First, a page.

Food scares and scandals may be big news but Dr Colette Backwell, director of the Scottish Food and Drink Federation, argues that Scotland’s food firms are showing a real commitment to a healthier future.
SCOTLAND’S food and drink manufacturing industry is a real success story, making a significant contribution to the economy and employment, while providing consumers with safe, affordable and nutritious food and drink.
As the voice of this sector, the Scottish Food and Drink Federation is the only representative body for food and drink manufacturers on the Scottish Government’s Ministerial Joint Obesity Group and the Food Implementation Group. We know that the commitment of our members, both of SFDF in Scotland and the Food and Drink Federation (FDF) across the UK, to improved public health is long-standing. Through a new report, Delivering Healthy Growth, we have demonstrated the vast range of voluntary initiatives undertaken by manufacturers to improve the health of consumers, employees and people in the community. Whether it is through recipe reformulations, the development of healthier choices, packaging innovations or workplace wellbeing initiatives, manufacturing businesses are stepping up and making a real contribution towards improved public health. What’s more we know that this work is making a difference. For instance, over the past five years, there has been a 10% reduction in salt levels in FDF members’ products compared with 2008.
Two of the SFDF member companies showcased in the ‘Healthy Communities’ section of the new report are Border Biscuits, a biscuit manufacturer based in Lanarkshire, and Macphie, an ingredients manufacturer, based in Glenbervie, Aberdeenshire. At Border Biscuits, which is based in an industrial estate with limited local facilities, the management team has looked creatively at how it can create opportunities for staff to be active at work. For example, employees are encouraged to volunteer time during working hours to support Clydesdale Community Initiatives, a local charity which supports social care for vulnerable groups in the community. Volunteering typically involves undertaking physical tasks, such as digging or dry stone dyking, which is good for physical health and staff morale. At Macphie, management provide employees with access to occupational health clinics which offer advice on health and fitness, as well as covering entrance fees for sporting event participation. Morale is kept high as employees are offered regular personal development training opportunities and the chance to work with local schools, allowing them to build links with the community.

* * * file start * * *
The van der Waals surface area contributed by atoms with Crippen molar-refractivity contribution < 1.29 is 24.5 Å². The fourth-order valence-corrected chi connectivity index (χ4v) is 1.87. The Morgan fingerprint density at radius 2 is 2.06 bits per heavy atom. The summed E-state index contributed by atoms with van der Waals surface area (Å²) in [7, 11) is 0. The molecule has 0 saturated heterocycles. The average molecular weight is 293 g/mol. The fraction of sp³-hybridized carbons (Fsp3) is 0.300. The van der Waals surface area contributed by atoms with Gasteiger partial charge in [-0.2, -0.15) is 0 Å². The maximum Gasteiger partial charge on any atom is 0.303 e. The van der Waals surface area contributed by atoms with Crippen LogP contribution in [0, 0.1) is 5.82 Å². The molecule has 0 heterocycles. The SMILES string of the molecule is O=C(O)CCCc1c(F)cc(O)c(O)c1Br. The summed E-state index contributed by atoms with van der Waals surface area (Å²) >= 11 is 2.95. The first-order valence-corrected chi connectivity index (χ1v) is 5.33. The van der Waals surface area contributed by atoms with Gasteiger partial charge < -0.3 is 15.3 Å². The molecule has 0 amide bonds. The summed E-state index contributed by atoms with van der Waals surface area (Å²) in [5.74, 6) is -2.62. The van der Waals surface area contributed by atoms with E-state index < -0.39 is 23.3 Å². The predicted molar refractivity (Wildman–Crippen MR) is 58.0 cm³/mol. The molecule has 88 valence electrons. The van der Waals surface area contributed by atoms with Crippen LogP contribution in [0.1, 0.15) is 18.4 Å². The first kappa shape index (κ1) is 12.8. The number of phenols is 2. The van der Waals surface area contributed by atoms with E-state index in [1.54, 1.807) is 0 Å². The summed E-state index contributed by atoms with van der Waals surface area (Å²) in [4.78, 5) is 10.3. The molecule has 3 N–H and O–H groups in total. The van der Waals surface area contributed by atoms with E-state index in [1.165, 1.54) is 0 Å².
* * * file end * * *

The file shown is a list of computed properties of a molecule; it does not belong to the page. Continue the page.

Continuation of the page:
To support those efforts and help more companies step up to the plate, SFDF’s innovative, pilot reformulation programme has made some significant achievements to date. Funded by the Scottish Government, the programme offers small and medium-sized food and drink businesses in Scotland free, tailored advice to help them reduce the energy content (through lowering levels of fat or sugars) and the salt content of their products.
We are now working with 18 companies across Scotland and to date there has been an average 20% reduction of salt in recipes reformulated under our industry technical manager Chris Peace’s guidance. During a recent collaboration Chris helped T&R Skinner, a family butcher based in Stirling, achieve a 25% salt reduction across its premium sausage range, of which 60,000 sausages are sold each year. Minister for public health Michael Matheson said of that work: “Small businesses like T&R Skinner are really seeing the benefits of this innovative programme to make their products healthier, without impacting on sales. I would encourage interested businesses to get in touch to find out more about how the programme could help them.”
More information on these and other industry initiatives outlined in the Delivering Healthy Growth report will be unveiled in Scotland at our reception at the Scottish Parliament on 26 March. Sponsored by Lewis Macdonald MSP and with ministerial input, the evening will provide an opportunity for us to show how food and drink manufacturers are putting health at the heart of sustainable growth.